The World Bank rejected a request from El Salvador for assistance in its bid to adopt bitcoin as a currency, a spokesperson for the Washington-based development lender said Thursday.
El Salvador uses the US dollar as its official currency, but its legislature approved a measure on June 9 that would allow the volatile cryptocurrency to be used in all transactions starting in September, becoming the first nation to do so.
"Although the government did approach us for assistance on bitcoin, this is not something the World Bank can support given transparency and environmental shortcomings," the World Bank official told AFP by email.
"We are committed to helping El Salvador in numerous ways, including currency transparency and regulatory processes."
El Salvador's Finance Minister Alejandro Zelaya said Wednesday that President Nayib Bukele had requested "technical assistance" from the World Bank to implement and regulate the use of virtual currency.
But he stressed that the government is not " replacing the US dollar" with bitcoin.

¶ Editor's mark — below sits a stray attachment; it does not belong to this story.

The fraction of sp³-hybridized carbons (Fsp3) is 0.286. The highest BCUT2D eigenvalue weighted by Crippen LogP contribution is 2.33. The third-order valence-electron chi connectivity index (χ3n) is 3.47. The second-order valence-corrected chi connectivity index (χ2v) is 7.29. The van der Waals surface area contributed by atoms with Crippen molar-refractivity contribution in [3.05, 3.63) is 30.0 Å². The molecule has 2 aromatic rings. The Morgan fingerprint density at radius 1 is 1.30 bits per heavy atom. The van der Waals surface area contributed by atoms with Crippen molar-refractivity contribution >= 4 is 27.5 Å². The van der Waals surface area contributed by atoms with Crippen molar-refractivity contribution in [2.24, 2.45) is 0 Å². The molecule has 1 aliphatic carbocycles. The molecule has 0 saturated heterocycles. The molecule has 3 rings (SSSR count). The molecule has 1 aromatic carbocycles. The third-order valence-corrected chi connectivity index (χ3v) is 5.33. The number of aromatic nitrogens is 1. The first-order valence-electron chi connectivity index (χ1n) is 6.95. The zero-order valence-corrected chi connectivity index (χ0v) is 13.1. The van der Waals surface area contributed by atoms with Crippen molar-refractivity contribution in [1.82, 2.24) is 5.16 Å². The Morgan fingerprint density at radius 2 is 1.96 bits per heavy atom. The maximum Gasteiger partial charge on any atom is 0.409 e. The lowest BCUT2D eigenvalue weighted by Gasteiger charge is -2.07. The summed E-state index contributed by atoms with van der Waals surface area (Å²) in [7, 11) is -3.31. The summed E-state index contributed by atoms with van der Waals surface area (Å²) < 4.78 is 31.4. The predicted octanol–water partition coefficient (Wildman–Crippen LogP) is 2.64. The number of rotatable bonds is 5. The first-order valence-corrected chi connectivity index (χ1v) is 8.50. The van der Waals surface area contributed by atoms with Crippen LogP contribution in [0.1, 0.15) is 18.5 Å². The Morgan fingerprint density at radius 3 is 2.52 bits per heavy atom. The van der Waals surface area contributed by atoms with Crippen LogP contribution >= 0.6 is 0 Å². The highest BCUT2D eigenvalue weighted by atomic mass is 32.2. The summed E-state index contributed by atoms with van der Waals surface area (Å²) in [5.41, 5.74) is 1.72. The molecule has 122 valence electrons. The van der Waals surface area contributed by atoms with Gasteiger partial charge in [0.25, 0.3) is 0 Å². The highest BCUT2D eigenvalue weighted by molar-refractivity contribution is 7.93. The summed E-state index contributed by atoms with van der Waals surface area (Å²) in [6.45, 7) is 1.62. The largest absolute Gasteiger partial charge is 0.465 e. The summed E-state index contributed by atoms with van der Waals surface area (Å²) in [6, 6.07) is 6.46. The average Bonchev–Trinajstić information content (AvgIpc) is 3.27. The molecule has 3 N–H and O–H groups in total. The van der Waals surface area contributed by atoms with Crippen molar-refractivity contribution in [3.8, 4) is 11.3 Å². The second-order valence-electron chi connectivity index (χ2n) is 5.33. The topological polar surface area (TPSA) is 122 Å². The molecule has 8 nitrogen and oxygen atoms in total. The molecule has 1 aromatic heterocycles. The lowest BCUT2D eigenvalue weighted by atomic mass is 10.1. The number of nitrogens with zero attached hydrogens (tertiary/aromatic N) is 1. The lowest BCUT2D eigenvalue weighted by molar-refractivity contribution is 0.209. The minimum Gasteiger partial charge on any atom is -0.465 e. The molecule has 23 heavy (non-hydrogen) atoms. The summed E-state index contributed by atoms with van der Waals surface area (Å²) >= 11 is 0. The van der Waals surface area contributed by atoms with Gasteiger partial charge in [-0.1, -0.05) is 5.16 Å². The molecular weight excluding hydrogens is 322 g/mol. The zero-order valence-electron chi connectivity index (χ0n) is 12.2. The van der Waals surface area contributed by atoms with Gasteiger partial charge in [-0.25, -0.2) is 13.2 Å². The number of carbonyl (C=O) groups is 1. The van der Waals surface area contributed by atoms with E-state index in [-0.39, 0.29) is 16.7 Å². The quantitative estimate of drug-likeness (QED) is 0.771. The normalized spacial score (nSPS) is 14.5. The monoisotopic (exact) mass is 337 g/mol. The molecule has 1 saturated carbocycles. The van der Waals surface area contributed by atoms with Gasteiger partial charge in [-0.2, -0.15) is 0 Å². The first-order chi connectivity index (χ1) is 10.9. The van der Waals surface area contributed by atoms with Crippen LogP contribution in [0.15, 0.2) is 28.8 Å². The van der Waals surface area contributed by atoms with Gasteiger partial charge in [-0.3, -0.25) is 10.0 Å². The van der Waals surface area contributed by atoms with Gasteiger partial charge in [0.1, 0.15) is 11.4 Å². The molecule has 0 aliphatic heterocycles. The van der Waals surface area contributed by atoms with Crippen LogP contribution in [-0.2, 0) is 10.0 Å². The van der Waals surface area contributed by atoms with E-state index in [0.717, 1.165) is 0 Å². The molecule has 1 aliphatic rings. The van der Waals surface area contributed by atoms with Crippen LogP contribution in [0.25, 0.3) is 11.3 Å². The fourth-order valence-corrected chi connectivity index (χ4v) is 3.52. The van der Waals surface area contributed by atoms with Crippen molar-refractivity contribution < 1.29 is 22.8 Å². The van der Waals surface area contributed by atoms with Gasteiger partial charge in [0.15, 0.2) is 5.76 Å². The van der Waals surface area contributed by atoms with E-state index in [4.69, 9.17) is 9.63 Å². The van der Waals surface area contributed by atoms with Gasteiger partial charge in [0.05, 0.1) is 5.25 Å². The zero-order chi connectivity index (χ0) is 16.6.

The IMF also reported concerns about the use of cryptocurrencies.
`` The adoption of bitcoin as a legal tender raises a number of macroeconomic, financial and legal issues that require very careful analysis, '' IMF spokesman Jerry Rice told reporters last week after El Salvador's decision. noting the "significant risks" posed by crypto assets.
The country is in talks with the IMF for additional financial aid, and Zelaya described the recent discussions as "successful," noting that fund officials were not opposed to the use of bitcoin, but wanted to gauge its possible impact.
Bukele promoted the move as a way to revitalize the country's economy and expand access to banking to more of El Salvador's people.
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